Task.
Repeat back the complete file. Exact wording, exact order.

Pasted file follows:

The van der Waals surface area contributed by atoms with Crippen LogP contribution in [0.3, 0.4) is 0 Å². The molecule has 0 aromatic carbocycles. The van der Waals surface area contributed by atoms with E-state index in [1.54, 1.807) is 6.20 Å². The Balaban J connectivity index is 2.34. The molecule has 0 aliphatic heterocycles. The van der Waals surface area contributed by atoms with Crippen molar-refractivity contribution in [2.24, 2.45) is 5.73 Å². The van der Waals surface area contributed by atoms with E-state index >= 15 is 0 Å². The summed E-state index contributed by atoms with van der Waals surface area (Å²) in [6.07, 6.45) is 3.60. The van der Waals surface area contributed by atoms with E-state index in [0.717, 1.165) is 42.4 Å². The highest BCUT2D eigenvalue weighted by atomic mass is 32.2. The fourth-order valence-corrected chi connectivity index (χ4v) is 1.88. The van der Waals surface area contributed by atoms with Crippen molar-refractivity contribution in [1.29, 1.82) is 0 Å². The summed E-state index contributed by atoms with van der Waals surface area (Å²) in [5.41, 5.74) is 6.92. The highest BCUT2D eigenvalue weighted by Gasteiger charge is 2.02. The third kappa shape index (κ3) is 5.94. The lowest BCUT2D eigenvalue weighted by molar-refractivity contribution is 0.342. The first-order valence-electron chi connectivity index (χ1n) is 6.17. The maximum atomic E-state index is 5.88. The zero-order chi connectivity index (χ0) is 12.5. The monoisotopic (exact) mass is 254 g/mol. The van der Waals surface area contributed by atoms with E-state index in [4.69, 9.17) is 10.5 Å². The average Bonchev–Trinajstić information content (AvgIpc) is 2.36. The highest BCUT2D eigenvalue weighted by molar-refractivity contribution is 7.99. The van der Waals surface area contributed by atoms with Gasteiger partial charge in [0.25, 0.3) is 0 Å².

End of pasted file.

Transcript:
The van der Waals surface area contributed by atoms with Crippen LogP contribution in [0.3, 0.4) is 0 Å². The molecule has 0 aromatic carbocycles. The van der Waals surface area contributed by atoms with E-state index in [1.54, 1.807) is 6.20 Å². The Balaban J connectivity index is 2.34. The molecule has 0 aliphatic heterocycles. The van der Waals surface area contributed by atoms with Crippen molar-refractivity contribution in [2.24, 2.45) is 5.73 Å². The van der Waals surface area contributed by atoms with E-state index >= 15 is 0 Å². The summed E-state index contributed by atoms with van der Waals surface area (Å²) in [6.07, 6.45) is 3.60. The van der Waals surface area contributed by atoms with E-state index in [0.717, 1.165) is 42.4 Å². The highest BCUT2D eigenvalue weighted by atomic mass is 32.2. The fourth-order valence-corrected chi connectivity index (χ4v) is 1.88. The van der Waals surface area contributed by atoms with Crippen molar-refractivity contribution in [1.29, 1.82) is 0 Å². The summed E-state index contributed by atoms with van der Waals surface area (Å²) in [5.41, 5.74) is 6.92. The highest BCUT2D eigenvalue weighted by Gasteiger charge is 2.02. The third kappa shape index (κ3) is 5.94. The lowest BCUT2D eigenvalue weighted by molar-refractivity contribution is 0.342. The first-order valence-electron chi connectivity index (χ1n) is 6.17. The maximum atomic E-state index is 5.88. The zero-order chi connectivity index (χ0) is 12.5. The monoisotopic (exact) mass is 254 g/mol. The van der Waals surface area contributed by atoms with E-state index in [4.69, 9.17) is 10.5 Å². The average Bonchev–Trinajstić information content (AvgIpc) is 2.36. The highest BCUT2D eigenvalue weighted by molar-refractivity contribution is 7.99. The van der Waals surface area contributed by atoms with Gasteiger partial charge in [0.25, 0.3) is 0 Å².